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Union's growth tops Arkansas banks.

Weeks Before Merger With Worthen, Union's Assets Improve by $58.7 Million

WITH ONLY A FEW WEEKS remaining before Union National Bank of Arkansas is merged into Worthen Banking Corp., Union recorded the largest increase in assets of any bank in the state.

Union's assets increased $58.7 million during the third quarter that ended Sept. 30. The 10.2 percent growth was the most by any of the top 25 Arkansas banks in Arkansas Business' quarterly ranking of the financial institutions.

Union's assets increased from $575 million in the second quarter to $633.7 million in the third quarter. Union officials would not comment on the increase.

That move stood out among the top 25 banks. Worthen National Bank of Arkansas' growth in assets of 2.78 percent ranked second behind Union.

The slow growth by most of the banks in the state could be attributed to the cap on interest rates in Arkansas, says Jack Fleischauer Jr., president of Little Rock's Worthen National Bank of Arkansas.

"The concern I have is that Arkansas' usury law, as it is currently being interpreted, is a real detriment to economic development and growth in central Arkansas and throughout the state," Fleischauer says. "Certainly, the real big |corporations~ have access to capital markets outside Arkansas. It's generally the small businesses that can be hurt by the antiquated laws.

"You can look at almost any other state in the country and no one has to operate with a law like this. It's just got to hurt your economy."

Among the state chartered banks in Arkansas, Mercantile Bank in Jonesboro had the best growth in assets -- 2.62 percent from $252.5 million in the second quarter to $259.1 million in the third quarter.

Julian Rainey of the Arkansas State Bank Department says some of the state banks "have been selling some securities and recognizing some profits."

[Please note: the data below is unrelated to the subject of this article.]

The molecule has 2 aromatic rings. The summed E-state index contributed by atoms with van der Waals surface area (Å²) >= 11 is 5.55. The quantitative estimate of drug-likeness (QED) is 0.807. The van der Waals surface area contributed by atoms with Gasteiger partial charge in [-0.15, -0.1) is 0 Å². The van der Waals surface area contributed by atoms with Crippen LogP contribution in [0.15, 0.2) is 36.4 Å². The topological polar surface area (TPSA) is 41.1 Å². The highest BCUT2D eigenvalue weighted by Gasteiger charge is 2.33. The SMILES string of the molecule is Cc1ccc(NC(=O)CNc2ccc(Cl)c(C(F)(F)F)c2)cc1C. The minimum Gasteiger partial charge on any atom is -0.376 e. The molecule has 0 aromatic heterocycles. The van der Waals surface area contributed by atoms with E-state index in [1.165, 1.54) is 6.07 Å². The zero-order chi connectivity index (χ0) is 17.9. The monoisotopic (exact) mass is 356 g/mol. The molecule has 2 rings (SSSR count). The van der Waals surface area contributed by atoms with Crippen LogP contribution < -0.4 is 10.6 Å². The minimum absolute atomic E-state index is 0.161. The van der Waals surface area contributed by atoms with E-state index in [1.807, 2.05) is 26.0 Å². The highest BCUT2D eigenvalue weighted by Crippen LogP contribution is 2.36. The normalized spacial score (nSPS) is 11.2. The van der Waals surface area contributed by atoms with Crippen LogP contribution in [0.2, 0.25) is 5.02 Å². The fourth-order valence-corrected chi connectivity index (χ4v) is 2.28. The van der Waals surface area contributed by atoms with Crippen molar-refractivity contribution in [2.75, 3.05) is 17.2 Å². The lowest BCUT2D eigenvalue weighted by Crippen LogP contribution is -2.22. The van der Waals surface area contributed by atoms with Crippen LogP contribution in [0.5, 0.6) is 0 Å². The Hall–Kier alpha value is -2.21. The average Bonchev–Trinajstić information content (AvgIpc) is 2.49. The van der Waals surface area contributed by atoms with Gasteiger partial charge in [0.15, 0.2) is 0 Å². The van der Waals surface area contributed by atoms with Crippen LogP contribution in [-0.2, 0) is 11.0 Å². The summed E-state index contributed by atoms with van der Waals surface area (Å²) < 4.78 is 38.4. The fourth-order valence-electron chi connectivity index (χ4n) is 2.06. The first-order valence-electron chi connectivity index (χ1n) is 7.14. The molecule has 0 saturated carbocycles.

He says loan growth has improved by 8.5 percent in state chartered banks in the last year.

Merger Plans

Worthen's acquisition of Union of Arkansas Corp. should be completed by the end of January 1993, Fleischauer says.

The acquisition involves three banks: Union National Bank of Arkansas, Union National Bank of Texas at Austin and Union National Bank of Magnolia.

The merger will leave Worthen with about $1.8 billion in assets in Arkansas.

Fleischauer says both Worthen and Union began a hiring freeze even before the merger was announced this summer.

"That was to let attrition take its natural course," Fleischauer says. "We'll have very few eliminations |of employees~, once it's all said and done. There will be a lot of jobs, where there were duplications, that will be eliminated. But there will not be many incumbents in those positions."

There will be an effort to place those people in positions that are eliminated in other areas of the banks, Fleischauer says.

The bank president says Worthen will keep the 259,780-SF, 21-story Union National Bank building in downtown Little Rock.

"Ultimately, we'll make a decision on the ownership |of the building~, based on what's best for our company," Fleischauer says. "We don't have a burning desire to sell it or to keep it. We'll just make whatever decision is best."

After the acquisition is completed, there will be 35 Worthen branches in Pulaski County -- 16 Worthen branches and eight Union branches will be kept.

Eleven offices will be consolidated.

The Union locations to be eliminated are the main office downtown and branches on Capitol Avenue, Rodney Parham Road and Arkansas 10.

Worthen branches to be eliminated are on East Roosevelt Road, Scott Hamilton Road, Cantrell Road, Geyer Springs Road, West Markham Street, at Park Plaza and on McCain Boulevard in North Little Rock.

Worthen officials still are considering other areas of expansion.

"We always have our eyes open for opportunities to grow the company profitably," Fleischauer says.
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Copyright 1992 Gale, Cengage Learning. All rights reserved.

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Title Annotation:Union National Bank of Arkansas
Author:Smith, David (American novelist)
Publication:Arkansas Business
Date:Nov 30, 1992
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